Velocity of the solution of a diff. eq.

1. Nov 25, 2004

da_willem

Suppose you have a scalar field $\psi(x,t)$ subjected to a certain differential equation. Is there an easy way to find at wich (phase) speed dx/dt this field propagates without actually solving the differential equation.

E.g. it is well known the differential equation

$$\frac{\partial^2 \psi}{\partial x^2} = \frac{1}{c^2} \frac{\partial^2 \psi}{\partial t^2}$$

has solution with phase speed c

or that

$$\frac{\partial^2 \psi}{\partial x^2} = 0$$

has solutions with an infinite phase speed.

2. Nov 25, 2004

dextercioby

My answer is "yes and no".
It is well known that the first equation describes waves propagating with speen "c"
in both directions of the real axis Ox.The so-called progressive and regressive waves.One way to show that is to solve the equation.Alternatively,you find that "c" has dimensions of speed/velocity by analyzing the dimentionality of the equation.But,you cannot be sure that "c" is the velocity of the waves,unless solving the equation and finding the proper phases.The velocity could be a constant multiplied by "c",the only way to make sure it is "c" is solving the wave equation.For the second equation it suffices to make the limit c->infinity in the original wave equation,but only if you know for sure that "c" is the velocity in question.

3. Nov 28, 2004

da_willem

Can I deduce from your post there is no way to find the 'velocity of the solutions' but to solve the differential equation? E.g.

$$\frac{\partial^2 \psi}{\partial x^2} = c \frac{\partial \psi}{\partial t}$$

I believe this one has solution with an infinite velocity. Can you see that from the equation or do you have to solve it?

Can you say linear differential equations with equal even derivatives to space and time always yield harmonic solutions and thus have a finite speed associated with the oscillatory pattern of the harmonics?

Last edited: Nov 28, 2004
4. Nov 28, 2004

ReyChiquito

I dont understand quite well what you are saying, but i know that the solution for the wave equation doesnt have to be a harmonic solution, thats for sure.

$$U_{xx}-c^2U_{tt}=0$$
$$U(x,0)=f(x)$$
$$U_{x}(x,0)=g(x)$$

then

$$U(x,t)=\frac{f(x+ct)+f(x-ct)}{2}+\frac{1}{2c}\int_{x-ct}^{x+ct}g(\tau)d\tau$$

5. Nov 28, 2004

da_willem

Ok, you're right, not harmonic solutions but functions of x+/-ct. But doesn't the general solution you gave imply solutions of the wave equation always have a phase velocity c? Can this result be extended to other differential equations like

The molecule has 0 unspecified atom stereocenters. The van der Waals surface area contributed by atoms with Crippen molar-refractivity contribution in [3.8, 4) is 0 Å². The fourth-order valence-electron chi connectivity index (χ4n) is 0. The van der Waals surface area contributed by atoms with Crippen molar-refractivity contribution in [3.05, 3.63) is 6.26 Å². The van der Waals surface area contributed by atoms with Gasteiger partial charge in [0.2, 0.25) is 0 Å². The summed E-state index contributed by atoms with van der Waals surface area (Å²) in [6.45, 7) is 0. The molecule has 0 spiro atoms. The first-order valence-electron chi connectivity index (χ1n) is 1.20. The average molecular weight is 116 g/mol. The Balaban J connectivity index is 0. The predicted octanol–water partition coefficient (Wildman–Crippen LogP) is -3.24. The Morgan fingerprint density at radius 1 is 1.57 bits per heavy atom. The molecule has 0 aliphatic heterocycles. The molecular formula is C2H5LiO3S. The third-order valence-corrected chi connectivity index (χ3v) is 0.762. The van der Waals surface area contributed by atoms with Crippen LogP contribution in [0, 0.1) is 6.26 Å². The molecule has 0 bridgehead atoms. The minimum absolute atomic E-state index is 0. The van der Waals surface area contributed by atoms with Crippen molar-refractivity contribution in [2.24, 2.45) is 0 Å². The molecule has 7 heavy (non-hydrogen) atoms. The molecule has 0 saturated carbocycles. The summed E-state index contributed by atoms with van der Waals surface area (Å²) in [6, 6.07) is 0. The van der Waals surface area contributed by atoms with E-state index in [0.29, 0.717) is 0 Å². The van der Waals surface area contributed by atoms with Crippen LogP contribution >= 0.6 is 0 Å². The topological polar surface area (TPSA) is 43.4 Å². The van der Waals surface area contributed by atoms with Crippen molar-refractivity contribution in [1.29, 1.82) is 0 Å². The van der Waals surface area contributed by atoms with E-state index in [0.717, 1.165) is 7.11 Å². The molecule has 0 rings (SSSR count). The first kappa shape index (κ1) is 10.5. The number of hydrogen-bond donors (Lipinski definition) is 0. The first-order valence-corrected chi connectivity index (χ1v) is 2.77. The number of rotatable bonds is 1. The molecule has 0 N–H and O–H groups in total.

$$\frac{\partial^4 \psi}{\partial x^4} = \frac{1}{c^4} \frac{\partial^4 \psi}{\partial t^4}$$

6. Nov 29, 2004

dextercioby

The heat equation you posted states that heat propagates along the x axis.The trick is that c is not a velocity.U can see that very clear,by checking the dimentionality of the equation.Solve the equation and see that it is a wave equation with finite speed,as it describes waves just like a normal wave equation encountered in optics/acustic/classical field theory.The speed for the heat waves is +k/c,where "c"is the constant from your equation,and "k" is the modulus of the wave vector,which appears in the solution in forms of $$exp(\pm ikx)$$.
Not necessary hamonic solutions,as it's proved above.

7. Nov 29, 2004

da_willem

I learned the solution to the heat equation does not have a finite speed and definitely does not describe waves as the wave equation does. The solution to the equation involves an error function. This error function does spread as a function of time, but its value can change at infinity in an infinitesimaly short time period!

8. Dec 1, 2004

ReyChiquito

This is what i would do

$$\frac{\partial^4 \psi}{\partial x^4} - \frac{1}{c^4} \frac{\partial^4 \psi}{\partial t^4}=\left(\frac{\partial^2 }{\partial x^2} + \frac{1}{c^2} \frac{\partial^2 }{\partial t^2}\right)\left(\frac{\partial^2 }{\partial x^2} - \frac{1}{c^2} \frac{\partial^2 }{\partial t^2}\right)\psi$$

Solve the inhomogeneous wave equation

$$W=\left(\frac{\partial^2 }{\partial x^2} - \frac{1}{c^2} \frac{\partial^2 }{\partial t^2}\right)\psi$$

and then

$$\left(\frac{\partial^2 }{\partial x^2} + \frac{1}{c^2} \frac{\partial^2 }{\partial t^2}\right)W=0$$

hey, nobody said it was easy :P